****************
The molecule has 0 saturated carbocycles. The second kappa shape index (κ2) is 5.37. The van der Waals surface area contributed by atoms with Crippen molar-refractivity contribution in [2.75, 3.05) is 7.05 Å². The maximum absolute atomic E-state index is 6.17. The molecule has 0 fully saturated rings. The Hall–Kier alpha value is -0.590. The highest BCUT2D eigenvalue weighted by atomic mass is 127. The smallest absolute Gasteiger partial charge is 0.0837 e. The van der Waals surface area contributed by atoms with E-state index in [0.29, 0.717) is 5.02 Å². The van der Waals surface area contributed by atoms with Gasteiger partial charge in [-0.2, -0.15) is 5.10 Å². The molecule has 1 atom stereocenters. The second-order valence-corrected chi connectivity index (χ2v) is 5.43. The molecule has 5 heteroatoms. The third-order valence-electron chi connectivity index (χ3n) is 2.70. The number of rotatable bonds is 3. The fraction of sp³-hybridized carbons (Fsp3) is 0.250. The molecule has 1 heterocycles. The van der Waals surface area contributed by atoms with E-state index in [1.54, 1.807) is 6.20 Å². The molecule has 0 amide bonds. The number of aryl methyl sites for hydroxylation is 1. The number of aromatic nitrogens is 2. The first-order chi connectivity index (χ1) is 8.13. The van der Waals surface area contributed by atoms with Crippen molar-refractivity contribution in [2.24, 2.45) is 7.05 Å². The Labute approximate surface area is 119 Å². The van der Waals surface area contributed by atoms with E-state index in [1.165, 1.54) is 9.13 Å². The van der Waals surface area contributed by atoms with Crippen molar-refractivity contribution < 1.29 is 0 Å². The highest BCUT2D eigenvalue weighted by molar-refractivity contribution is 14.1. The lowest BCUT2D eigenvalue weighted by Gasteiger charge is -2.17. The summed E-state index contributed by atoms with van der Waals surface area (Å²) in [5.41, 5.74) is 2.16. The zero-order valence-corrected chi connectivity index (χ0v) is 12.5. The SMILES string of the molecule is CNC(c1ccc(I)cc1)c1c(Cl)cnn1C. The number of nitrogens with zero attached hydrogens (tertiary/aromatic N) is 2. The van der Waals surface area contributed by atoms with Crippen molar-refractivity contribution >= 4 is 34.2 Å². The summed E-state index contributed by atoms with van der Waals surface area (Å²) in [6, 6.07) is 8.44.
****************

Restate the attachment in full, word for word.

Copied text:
The molecule has 0 saturated carbocycles. The second kappa shape index (κ2) is 5.37. The van der Waals surface area contributed by atoms with Crippen molar-refractivity contribution in [2.75, 3.05) is 7.05 Å². The maximum absolute atomic E-state index is 6.17. The molecule has 0 fully saturated rings. The Hall–Kier alpha value is -0.590. The highest BCUT2D eigenvalue weighted by atomic mass is 127. The smallest absolute Gasteiger partial charge is 0.0837 e. The van der Waals surface area contributed by atoms with E-state index in [0.29, 0.717) is 5.02 Å². The van der Waals surface area contributed by atoms with Gasteiger partial charge in [-0.2, -0.15) is 5.10 Å². The molecule has 1 atom stereocenters. The second-order valence-corrected chi connectivity index (χ2v) is 5.43. The molecule has 5 heteroatoms. The third-order valence-electron chi connectivity index (χ3n) is 2.70. The number of rotatable bonds is 3. The fraction of sp³-hybridized carbons (Fsp3) is 0.250. The molecule has 1 heterocycles. The van der Waals surface area contributed by atoms with E-state index in [1.54, 1.807) is 6.20 Å². The molecule has 0 amide bonds. The number of aryl methyl sites for hydroxylation is 1. The number of aromatic nitrogens is 2. The first-order chi connectivity index (χ1) is 8.13. The van der Waals surface area contributed by atoms with Crippen molar-refractivity contribution in [2.24, 2.45) is 7.05 Å². The Labute approximate surface area is 119 Å². The van der Waals surface area contributed by atoms with E-state index in [1.165, 1.54) is 9.13 Å². The van der Waals surface area contributed by atoms with Crippen molar-refractivity contribution < 1.29 is 0 Å². The highest BCUT2D eigenvalue weighted by molar-refractivity contribution is 14.1. The lowest BCUT2D eigenvalue weighted by Gasteiger charge is -2.17. The summed E-state index contributed by atoms with van der Waals surface area (Å²) in [5.41, 5.74) is 2.16. The zero-order valence-corrected chi connectivity index (χ0v) is 12.5. The SMILES string of the molecule is CNC(c1ccc(I)cc1)c1c(Cl)cnn1C. The number of nitrogens with zero attached hydrogens (tertiary/aromatic N) is 2. The van der Waals surface area contributed by atoms with Crippen molar-refractivity contribution >= 4 is 34.2 Å². The summed E-state index contributed by atoms with van der Waals surface area (Å²) in [6, 6.07) is 8.44.